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Department of Development Studies

MSc Globalisation and Development

Duration: One calendar year (full-time) or two years (part-time, daytime only) We recommend that part-time students have between two and a half and three days free in the week to pursue their course of study.

Overview

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Minimum Entry Requirements: Minimum upper second class degree in a relevant field, though relevant work experience will also be taken into consideration. For admissions queries please contact the MSc Globalisation and Development admissions tutor, Dr Thomas Marois.

Start of programme: September intake only

Who is this programme for?:

This programme is designed for those who want to understand global processes and development, and for those who want to work on, or analyse, development related tasks and issues. It is also highly relevant to anyone working, or intending to work, in development advocacy, policy making, and global development policy analysis, in the NGO sector, government agencies, and international development organisations.

We welcome students with a strong background in the social sciences in their first degree, but we also welcome students who have worked in the area of development, or in a related field.

This exciting programme offers a critical examination of the contemporary process of globalisation and how it influences the developing world, both before and after the ongoing global crisis. The MSc Globalisation and Development blends, in equal measure, critical analysis of mainstream thinking, alternative theories and practices, and case studies of political, social and cultural aspects of globalisation and development.

This degree draws its strength from the unrivalled expertise at SOAS in development problems and processes. The programme is of interest for development practitioners, activists, and students with a scholarly interest in how globalisation influences the developing world, and how the poor majority responds to these challenges.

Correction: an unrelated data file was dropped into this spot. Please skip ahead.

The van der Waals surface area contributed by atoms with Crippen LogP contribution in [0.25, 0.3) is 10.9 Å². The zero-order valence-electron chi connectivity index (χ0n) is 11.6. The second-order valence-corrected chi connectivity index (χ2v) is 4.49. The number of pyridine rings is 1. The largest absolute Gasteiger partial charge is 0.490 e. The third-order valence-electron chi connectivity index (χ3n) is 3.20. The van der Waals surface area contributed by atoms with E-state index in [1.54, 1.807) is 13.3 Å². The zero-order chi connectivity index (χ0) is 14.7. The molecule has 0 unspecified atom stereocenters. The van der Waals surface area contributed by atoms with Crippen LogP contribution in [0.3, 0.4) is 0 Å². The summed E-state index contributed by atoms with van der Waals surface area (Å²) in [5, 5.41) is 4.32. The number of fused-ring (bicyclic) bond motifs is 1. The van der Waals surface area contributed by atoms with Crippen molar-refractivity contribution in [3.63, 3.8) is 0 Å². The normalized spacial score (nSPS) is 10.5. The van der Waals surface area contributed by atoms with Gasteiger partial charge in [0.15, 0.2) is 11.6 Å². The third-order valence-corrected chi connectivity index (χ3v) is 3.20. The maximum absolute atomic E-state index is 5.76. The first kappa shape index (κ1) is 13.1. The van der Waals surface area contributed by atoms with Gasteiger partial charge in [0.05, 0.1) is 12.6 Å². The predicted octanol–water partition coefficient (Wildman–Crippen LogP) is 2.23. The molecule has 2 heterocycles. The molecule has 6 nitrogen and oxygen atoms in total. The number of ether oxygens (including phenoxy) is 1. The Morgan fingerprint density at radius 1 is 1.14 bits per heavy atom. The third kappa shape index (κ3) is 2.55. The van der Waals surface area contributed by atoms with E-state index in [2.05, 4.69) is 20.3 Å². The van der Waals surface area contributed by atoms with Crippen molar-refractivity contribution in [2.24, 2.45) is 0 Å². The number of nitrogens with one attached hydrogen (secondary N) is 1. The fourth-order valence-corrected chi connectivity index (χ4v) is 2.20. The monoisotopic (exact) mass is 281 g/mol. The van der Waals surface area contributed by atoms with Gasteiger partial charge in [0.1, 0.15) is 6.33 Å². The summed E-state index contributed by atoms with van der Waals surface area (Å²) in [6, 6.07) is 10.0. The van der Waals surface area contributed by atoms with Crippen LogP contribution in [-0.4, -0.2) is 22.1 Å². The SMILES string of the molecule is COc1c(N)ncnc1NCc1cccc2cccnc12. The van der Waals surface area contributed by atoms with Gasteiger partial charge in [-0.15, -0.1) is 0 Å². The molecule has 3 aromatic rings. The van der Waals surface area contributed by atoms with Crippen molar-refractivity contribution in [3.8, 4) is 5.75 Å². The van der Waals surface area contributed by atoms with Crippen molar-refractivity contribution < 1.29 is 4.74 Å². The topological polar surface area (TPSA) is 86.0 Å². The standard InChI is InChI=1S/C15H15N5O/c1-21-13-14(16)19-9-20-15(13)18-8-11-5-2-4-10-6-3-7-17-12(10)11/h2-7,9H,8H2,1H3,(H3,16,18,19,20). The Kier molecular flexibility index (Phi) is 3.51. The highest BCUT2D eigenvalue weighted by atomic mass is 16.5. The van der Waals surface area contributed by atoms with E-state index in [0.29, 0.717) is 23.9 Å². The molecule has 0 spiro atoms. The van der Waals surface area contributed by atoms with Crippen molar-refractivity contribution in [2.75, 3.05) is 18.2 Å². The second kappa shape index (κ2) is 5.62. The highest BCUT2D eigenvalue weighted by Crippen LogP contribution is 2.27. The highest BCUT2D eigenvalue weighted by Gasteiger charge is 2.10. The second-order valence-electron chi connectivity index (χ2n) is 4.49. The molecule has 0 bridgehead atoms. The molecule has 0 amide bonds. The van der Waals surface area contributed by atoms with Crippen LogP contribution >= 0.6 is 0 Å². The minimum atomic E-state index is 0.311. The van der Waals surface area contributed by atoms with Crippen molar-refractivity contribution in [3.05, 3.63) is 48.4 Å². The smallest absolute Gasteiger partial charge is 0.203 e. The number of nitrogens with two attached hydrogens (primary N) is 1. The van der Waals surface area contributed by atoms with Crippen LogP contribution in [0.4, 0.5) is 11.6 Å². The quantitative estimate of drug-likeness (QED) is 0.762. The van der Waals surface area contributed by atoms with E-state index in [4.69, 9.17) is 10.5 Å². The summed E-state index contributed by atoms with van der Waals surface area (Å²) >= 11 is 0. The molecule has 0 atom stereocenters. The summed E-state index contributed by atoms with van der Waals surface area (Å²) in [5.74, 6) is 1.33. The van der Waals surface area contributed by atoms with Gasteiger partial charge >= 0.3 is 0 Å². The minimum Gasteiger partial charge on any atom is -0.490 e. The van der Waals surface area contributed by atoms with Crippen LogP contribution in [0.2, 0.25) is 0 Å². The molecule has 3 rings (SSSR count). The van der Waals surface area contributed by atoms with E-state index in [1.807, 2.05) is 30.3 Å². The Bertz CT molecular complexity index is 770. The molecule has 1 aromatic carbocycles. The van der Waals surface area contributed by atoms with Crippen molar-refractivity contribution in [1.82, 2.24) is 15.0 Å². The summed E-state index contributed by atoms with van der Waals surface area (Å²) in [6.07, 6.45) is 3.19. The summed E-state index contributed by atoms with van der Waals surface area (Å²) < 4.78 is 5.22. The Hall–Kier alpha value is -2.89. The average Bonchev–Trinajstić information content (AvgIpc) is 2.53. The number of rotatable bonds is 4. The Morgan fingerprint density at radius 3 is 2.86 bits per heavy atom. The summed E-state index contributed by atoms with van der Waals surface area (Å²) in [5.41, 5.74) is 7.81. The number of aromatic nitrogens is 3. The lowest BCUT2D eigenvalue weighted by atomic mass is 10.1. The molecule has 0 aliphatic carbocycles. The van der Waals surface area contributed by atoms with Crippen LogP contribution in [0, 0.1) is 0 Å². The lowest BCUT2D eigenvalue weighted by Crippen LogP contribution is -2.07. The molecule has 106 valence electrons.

Highlights include:
  • Critical and historical approaches to globalisation and their relationship to neoliberalism, imperialism and US global hegemony.
  • Contemporary globalising processes – capital flows, state-market relations, transnational corporations, global commodity chains, inequality and poverty on a global scale.
  • Transformation of work in the age of globalisation – new types of work, informalisation and precarisation, labour migration, agrarian change and gender relations.
  • Globalisation and imperialism – post-Cold War imperial and civil wars, global and regional challengers to US hegemony: China and Russia.
  • Globalisation, democracy and culture – human rights, democratisation, cosmopolitanism, standardisation, homogenisation.
  • Alternatives to neoliberal globalisation – global labour movement, transnational social movements and NGOs, environmental issues.

Students can draw on SOAS's unique expertise to specialise further in particular regions or topics. Please see 'Structure' for details on core and optional courses.

Structure

Overview

There are four main components to this degree: three taught courses and a 10,000 word dissertation. All students take a core course,  Globalisation and Development. They then select one of two further courses: Political Economy of Development or Theory, Policy and Practice of Development. Through these courses students build their analytical skills and knowledge of the main issues and debates in Development Studies.

Specialisation

Students also take optional courses (one full course or two half courses), allowing them to specialise in particular areas of development and possibly use them to develop a dissertation in a related theme. By tying optional courses to their individual dissertation topic, students design their degree to suit their own interests and career development goals.

Students should be aware that not all optional courses may run in a given year. Courses at other institutions are not part of the approved programme structure.

Core Courses

All students take Globalisation and Development. Then select either Political Economy of Development or Theory, Policy and Practice of Development. The dissertation is compulsory.